What do furniture and cars have to do with efficient consumer response? Good question and one that the most lateral-thinking ECR Europe conference to date gamely attempted to answer in Stockholm last week.

Smoke machines, flashy graphics and a thumping soundtrack featuring Sweden's finest, Abba, greeted the 2,300 delegates filing in for the first plenary speech of the conference, themed 'Northern Light: Inspiring Partnerships through Innovation and Style'.

Dr Hans-Joachim Körber, ECR Europe co-chair and Metro chairman and CEO, kicked off by talking about the need for new thinking, processes and services. That meant looking to other industries, such as furniture and car manufacturing, for inspiration, he said.

Cue a fascinating presentation from Anders Dahlvig, president and CEO of Ikea. If the Ikea brand punched above its weight, that's because it understood and respon­ded to its customers, said Dahlvig. The key was to be different, not better, he argued. "When Ikea was established in the 1960s, the ­furniture business was very conservative. Ikea turned everything upside down. Furniture had been catering for older people. Ikea came in and did it for younger families."

It introduced many concepts that have only ­recently become commonplace in retail, notably low pricing, flat packs and global sourcing. Like grocery, low prices were key, he said: "We are almost obsessed with low prices. We are at least 20% cheaper than competitors on similar products."

However, the price message was never allowed to undermine brand or corporate social responsibility values, he insisted. "Many companies try to form a vision of social ambition. The challenge is to make sure it's relevant. We are credible because we believe in what we say. We're also emotionally relevant because of our simple, down to earth approach and cost consciousness, as well as the closeness between managers and workers."

While Ikea was different, it was also consistent, he said. Kenneth Bengtsson, president and CEO of Swedish grocery chain The ICA Group, took a similar line. ICA has 2,300 stores in the Scandinavian and Baltic ­regions. In order to operate more efficiently, they are run as subsidiaries, initially 91% owned by ICA and 9% by the retailer, and after four to five years, 1% by ICA and 99% by the retailers. Bengtsson said that the model allowed ICA to cater to very different local markets, while still taking advantage of the economies of scale. "It's about central co-ordination and local independence," he said.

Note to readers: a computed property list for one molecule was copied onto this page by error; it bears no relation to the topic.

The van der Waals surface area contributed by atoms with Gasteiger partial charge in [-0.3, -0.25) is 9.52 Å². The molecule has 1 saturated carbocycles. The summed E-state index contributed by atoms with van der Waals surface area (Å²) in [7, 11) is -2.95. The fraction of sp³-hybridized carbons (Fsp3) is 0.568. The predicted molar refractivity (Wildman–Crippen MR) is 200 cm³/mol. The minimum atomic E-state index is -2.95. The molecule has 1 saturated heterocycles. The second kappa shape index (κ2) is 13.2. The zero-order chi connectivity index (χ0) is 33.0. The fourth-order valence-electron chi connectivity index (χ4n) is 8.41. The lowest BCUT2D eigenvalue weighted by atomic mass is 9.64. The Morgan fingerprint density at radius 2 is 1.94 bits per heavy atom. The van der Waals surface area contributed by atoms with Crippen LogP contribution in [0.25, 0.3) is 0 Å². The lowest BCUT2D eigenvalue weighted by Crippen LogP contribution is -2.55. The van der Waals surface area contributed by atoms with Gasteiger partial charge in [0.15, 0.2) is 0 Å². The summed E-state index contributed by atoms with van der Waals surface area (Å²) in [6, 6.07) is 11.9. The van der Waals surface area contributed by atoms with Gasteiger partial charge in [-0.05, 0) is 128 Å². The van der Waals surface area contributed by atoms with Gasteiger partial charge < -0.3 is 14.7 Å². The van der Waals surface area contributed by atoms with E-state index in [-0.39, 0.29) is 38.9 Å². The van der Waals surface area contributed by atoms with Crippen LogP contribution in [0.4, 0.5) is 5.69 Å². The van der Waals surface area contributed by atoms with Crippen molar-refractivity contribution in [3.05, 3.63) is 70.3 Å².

Like Dahlvig, he felt that price was important, but not the be all and end all: "Low prices are a prerequisite for staying in the market. But to focus on price alone would be a short-term solution."

Differentiation was vital, he agreed, pointing to ICA's move into healthy ready meals.

Differentiation through innovation was also the theme in the second plenary. Chris Stephens, ­director of sales strategy projects at Kraft Foods, set the scene by calling on the food and drink industry to take a leading role in innovation. "Be selective - it's clear that, as an industry, we haven't been selective enough. We need to do less but do it better and involve our trade partners. Innovation is a mindset."

It was in a bid to break this mindset that Volvo decided to ­develop Your Concept Car specifically for women, said Tatiana Butovitsch Temm, corporate communications director at Volvo Cars. "It's the first car where all the decisions have been made by women. Why did we take this angle? In the US, 53% of all Volvo customers are women. In the premium segment in Europe, it averages at 14%, but that figure is growing here and in the rest of the world.

"Our thesis was that if you meet the expectations of women, you exceed the expectations of men," she said, unveiling the results: a sports coupe with gull-wing doors, variable chassis and seating that adapts to the driver.

The YCC resolves the problem of where to put your handbag - between the front seats (the gears are on the steering wheel) and the bonnet cannot be lifted. "What can you do in there?" asked Butovitsch Temm, prompting sniggers from men in the audience.